Territorial wars, imaginary boundaries and the patient journey

This blog is personal and some will have a problem with me writing about it, truth is I will probably end up in some trouble for posting this.

For most of my career I have had a foot in two worlds.  One world is inside of a hospital as a highly specialised nurse with the other world being out of hospital as an ambulance practitioner.  These worlds are governed by separate bodies with different regulations and scopes of practise.  The sad part is that these governing bodies do not recognise the other’s training, skills or competencies.

For example as undergraduate nurse I had to demonstrate competency in intubation and I had to demonstrate it again as critical care nurse student.  As critical care nurse and educator I have been involved in training paramedics, medical students and nurses to perform this and other skills.  In one of my previous jobs I was required to demonstrate proof of intubation competency on a yearly basis.  However as ambulance practitioner I am not allowed to intubate a patient as the governing body and ambulance act do not recognise my nursing competency or scope of practice.

Recently…in my private vehicle, dressed for a business meeting I came across a patient.  There was an airway problem and there was equipment on scene to intubate and resolve the airway problem.  No one else on scene was skilled to intubate. Just to reiterate…intubation is a skill that I’m deemed competent to perform, it falls within my scope of nursing practice, I have experience executing the skill and I’ve taught paramedics and medical students to perform it.  The problem was that I was in the wrong territory where none of the before mentioned are recognised… yet I treated the patient based on my nursing scope, competencies and also my conscience.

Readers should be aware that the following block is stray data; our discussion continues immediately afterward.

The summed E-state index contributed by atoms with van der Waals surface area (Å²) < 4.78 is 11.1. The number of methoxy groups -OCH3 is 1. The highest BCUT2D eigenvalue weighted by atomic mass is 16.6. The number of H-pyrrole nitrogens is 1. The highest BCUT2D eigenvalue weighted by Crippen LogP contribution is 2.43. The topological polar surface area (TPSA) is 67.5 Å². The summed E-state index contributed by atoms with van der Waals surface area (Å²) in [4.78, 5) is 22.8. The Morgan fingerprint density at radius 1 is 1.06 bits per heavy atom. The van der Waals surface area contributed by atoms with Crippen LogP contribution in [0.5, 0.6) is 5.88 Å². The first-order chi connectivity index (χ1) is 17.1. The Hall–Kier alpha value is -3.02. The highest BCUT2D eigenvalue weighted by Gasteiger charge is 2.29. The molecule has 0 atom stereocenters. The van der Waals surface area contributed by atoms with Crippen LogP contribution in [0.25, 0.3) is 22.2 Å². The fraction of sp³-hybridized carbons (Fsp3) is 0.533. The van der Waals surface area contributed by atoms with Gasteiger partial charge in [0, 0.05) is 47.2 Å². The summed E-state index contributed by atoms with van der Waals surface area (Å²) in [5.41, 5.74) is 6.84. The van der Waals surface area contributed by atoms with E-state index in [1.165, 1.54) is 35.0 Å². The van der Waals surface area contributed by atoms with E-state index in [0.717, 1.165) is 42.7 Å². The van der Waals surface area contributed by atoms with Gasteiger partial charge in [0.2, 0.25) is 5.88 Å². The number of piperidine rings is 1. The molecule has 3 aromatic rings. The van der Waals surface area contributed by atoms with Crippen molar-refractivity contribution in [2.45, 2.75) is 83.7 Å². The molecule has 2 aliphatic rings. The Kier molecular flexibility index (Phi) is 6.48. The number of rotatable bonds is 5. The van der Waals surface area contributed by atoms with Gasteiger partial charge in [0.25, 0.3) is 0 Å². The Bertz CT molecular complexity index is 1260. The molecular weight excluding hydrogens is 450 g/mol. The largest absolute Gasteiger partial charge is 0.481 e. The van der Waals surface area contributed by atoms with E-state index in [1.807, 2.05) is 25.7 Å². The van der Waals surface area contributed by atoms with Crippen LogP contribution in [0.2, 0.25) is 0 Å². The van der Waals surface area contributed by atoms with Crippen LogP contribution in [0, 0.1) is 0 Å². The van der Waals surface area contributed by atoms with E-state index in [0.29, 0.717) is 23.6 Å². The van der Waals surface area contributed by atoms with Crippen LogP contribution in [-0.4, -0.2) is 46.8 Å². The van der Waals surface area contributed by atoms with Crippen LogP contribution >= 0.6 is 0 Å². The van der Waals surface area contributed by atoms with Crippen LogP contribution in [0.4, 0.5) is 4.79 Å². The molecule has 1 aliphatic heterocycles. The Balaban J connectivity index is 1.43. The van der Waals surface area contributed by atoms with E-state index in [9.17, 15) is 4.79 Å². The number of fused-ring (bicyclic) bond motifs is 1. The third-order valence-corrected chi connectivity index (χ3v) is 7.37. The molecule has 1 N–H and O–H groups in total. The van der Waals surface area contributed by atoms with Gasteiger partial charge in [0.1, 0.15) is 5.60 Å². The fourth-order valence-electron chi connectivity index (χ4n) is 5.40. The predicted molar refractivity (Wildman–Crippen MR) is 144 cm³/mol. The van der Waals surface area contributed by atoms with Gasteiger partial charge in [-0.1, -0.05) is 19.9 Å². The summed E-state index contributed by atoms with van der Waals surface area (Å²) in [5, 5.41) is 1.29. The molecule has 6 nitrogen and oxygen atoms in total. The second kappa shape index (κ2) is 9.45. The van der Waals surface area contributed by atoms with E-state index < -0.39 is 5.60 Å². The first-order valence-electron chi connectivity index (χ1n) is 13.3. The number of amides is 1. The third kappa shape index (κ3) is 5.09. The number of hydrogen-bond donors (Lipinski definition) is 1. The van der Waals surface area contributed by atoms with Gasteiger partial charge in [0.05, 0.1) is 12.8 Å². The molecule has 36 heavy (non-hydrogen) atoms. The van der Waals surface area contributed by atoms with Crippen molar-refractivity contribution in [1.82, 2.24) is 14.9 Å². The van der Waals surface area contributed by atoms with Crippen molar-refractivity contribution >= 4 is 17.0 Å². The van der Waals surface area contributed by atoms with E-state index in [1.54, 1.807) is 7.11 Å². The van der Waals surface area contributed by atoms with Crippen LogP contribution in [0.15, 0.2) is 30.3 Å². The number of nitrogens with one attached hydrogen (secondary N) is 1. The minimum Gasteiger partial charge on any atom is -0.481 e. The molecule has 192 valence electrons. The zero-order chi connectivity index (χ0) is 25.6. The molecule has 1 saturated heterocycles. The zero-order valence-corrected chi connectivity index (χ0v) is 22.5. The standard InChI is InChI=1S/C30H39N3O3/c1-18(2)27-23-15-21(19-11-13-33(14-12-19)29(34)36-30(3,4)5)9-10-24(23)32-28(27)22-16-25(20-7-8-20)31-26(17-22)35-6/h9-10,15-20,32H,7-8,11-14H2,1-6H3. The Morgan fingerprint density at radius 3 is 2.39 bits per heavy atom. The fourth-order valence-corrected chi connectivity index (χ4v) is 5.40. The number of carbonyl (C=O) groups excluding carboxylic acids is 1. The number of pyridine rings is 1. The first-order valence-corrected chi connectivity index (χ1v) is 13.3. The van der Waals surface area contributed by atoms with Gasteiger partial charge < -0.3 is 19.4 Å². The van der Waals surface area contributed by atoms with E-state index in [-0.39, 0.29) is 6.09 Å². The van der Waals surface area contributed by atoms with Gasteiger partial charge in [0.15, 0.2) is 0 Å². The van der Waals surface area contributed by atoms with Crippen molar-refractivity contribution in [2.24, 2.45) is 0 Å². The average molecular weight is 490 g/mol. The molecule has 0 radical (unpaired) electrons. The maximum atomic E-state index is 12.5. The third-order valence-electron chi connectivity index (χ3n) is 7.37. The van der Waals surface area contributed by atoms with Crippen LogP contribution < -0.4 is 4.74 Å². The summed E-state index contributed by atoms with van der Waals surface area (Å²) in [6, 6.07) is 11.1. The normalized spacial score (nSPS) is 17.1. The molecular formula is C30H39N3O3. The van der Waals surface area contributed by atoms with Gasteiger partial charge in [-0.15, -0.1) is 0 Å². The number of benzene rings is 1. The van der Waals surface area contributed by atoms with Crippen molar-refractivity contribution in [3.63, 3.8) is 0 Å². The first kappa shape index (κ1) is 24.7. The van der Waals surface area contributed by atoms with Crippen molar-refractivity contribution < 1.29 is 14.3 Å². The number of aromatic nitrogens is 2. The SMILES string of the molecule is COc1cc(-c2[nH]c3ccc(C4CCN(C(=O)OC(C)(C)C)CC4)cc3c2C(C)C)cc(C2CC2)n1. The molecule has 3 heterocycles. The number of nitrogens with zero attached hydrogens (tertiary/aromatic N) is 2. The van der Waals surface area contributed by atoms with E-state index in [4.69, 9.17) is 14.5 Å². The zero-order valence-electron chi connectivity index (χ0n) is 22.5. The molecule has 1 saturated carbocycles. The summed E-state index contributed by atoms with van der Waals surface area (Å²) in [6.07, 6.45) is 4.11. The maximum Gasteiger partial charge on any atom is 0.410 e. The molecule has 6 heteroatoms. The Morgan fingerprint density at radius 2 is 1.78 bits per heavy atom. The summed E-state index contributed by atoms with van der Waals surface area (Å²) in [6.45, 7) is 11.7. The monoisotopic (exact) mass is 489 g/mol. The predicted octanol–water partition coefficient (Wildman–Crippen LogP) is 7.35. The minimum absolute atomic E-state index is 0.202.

That I resolved the airway issue and that we could now ventilate the patient, appears to be a non-factor…. a formal complaint was laid against me for treating the patient according to my nursing scope in paramedic territory.  I see the enquiry as a suggestion from my paramedic colleagues that the acceptable patient management would’ve been to continue non-ventilating the patient and as such withhold that fighting chance for survival.  Why?  Because of territory…

The irony is…if I did that, if I managed the patient according to my out of hospital (ambulance practitioner) scope, if I did not intubate, if I disregarded my nursing scope, training and experience, the nursing board would’ve (rightfully) take action against me for negligence.

This territorial fight is not ok; it is not ok to say that a patient should rather die than recognise our colleague’s competencies in our territory.

Healthcare is defined as a series of interconnected processes and the end product which is the healthy patient. Are we nurses and paramedics not bound in this definition of healthcare and in the patient journey? If the reason for the existence of the healthcare system is a healthy patient would it not be in the patient’s best interest that practitioners capable of executing a skill being allowed to execute it based on patient requirement regardless of territory?